SHERIDAN — Within mainstream society in the United States, women giving birth at home is often regarded odd. However, for most of human history, pregnancy and labor were not regarded as a medical emergency warranting the immediate care of a physician. Instead, the process was viewed from the paradigm that it is a natural rite of passage that, while challenging, rarely becomes a medical emergency.
A recent landmark study in the Journal of Midwifery and Women’s Health, a peer-reviewed publication, followed approximately 17,000 home births and found low-risk home births resulted in low rates of interventions without any increased risk of adverse outcomes for mothers and babies.
One of the major arguments that has created a recent surge in demand for midwifery services is the growing rate of cesarian sections performed in the United States.
The World Health Organization asserts the best outcomes for mothers and babies appear to occur when c-section rates are between 5 and 10 percent. In 1965, when it was first measured, the rate of c-section deliveries in the United States was 4.5 percent. With the progression of medicine and cultural norms, that rate rose through the decades to today’s national average of 33 percent.
In other words, 1 out of 3 U.S. women now birth children via surgery.
At Sheridan Memorial Hospital, the c-section rate in 2012 was 26 percent, and in 2013, 27 percent.
Registered Nurse at the SMH Women’s Health Clinic Linda Schwabauer said common reasons c-sections are performed are because of fetal distress, failure to progress in labor, a “breech,” or feet-first, presentation of the baby, having twins or having had a c-section previously.
Because SMH does not have a 24-hour obstetrician and anesthesiologist at the facility, the hospital does not offer the option of vaginal births to mothers who have had previous cesarians. Ironically, Wyoming law does allow midwives to attend Vaginal Births After Cesarian deliveries.
“I feel we do an appropriate amount of c-sections,” Schwabauer said. “We don’t perform elective c-sections for parents just for convenience.”
Schwabauer pointed to the imminent uncertainty of childbearing as a situation that calls for physician supervision.
“I’m not for home deliveries at all,” she said. “We have very skilled, qualified physicians that have gone to school to become what they are. You never know when a patient is going to require immediate, emergent need. If I had a crystal ball to see which ones would require emergent care, that would be great.”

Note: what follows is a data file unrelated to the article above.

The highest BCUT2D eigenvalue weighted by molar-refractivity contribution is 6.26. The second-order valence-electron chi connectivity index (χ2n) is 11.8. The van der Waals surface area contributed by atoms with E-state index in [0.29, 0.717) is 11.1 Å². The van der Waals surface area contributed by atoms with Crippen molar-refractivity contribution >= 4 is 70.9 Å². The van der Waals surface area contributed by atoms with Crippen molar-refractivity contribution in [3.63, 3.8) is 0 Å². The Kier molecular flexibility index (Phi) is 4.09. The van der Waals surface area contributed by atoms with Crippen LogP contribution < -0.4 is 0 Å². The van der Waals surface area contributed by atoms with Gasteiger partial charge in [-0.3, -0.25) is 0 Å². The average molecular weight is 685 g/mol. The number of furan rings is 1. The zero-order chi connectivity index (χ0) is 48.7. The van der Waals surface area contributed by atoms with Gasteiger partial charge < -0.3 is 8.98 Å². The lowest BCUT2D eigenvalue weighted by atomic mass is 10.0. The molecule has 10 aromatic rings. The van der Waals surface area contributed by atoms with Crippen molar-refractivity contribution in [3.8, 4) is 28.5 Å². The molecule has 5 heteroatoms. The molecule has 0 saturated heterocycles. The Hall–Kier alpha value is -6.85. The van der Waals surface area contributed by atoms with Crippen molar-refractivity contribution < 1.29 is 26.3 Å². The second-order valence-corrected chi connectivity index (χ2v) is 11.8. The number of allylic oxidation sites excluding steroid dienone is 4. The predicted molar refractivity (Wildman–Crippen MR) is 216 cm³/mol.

Schwabauer credited SMH’s trained medical staff with the facility’s track record of low mortality for mothers and babies.
Statistics provided by Unit Clerk Sue Bohm compiled between 2007 and 2013 indicate roughly 1 out of 124 babies were stillborn at SMH. The stillbirth average across the U.S. is roughly 1 out of 160, according to March of Dimes.
Data regarding maternal mortality was not immediately available.
Licensed Midwife Pat Schwaiger, who is based in Montana but was instrumental in licensing midwives in Wyoming, counters that often, the medical interventions used to induce and progress labor are the same factors that contribute to fetal distress or failure to progress, which ultimately create a situation where c-sections become necessary.
“Everybody wants to have a perfect child, and nobody wants to be sued,” Schwaiger said. “At the end of the day, if a doctor has done a c-section, he can say he has done everything he possibly could.”
However, commonly cited reasons for the high rate of cesarian deliveries in the U.S. aren’t time constraints of physicians or declining health of the mother. Instead, the National Partnership for Women and Families attributes the phenomenon to the low priority of empowering women to make informed choices regarding birthing, side effects of common interventions and procedural efficiency.
The availability of immediate, critical care available in a hospital setting is one of the major draws of a hospital birth, and evidence suggests a birth setting closer to emergent care abilities is immediately tied to successful outcomes for babies.
In February, researchers at Cornell University concluded the risk of a baby dying is nearly four times higher when delivered by a midwife at home than by a midwife in a hospital. In some parts of the nation, midwives deliver infants in hospitals, but Sheridan women are faced with a blunt choice of delivering in a hospital with a physician or at home with a midwife.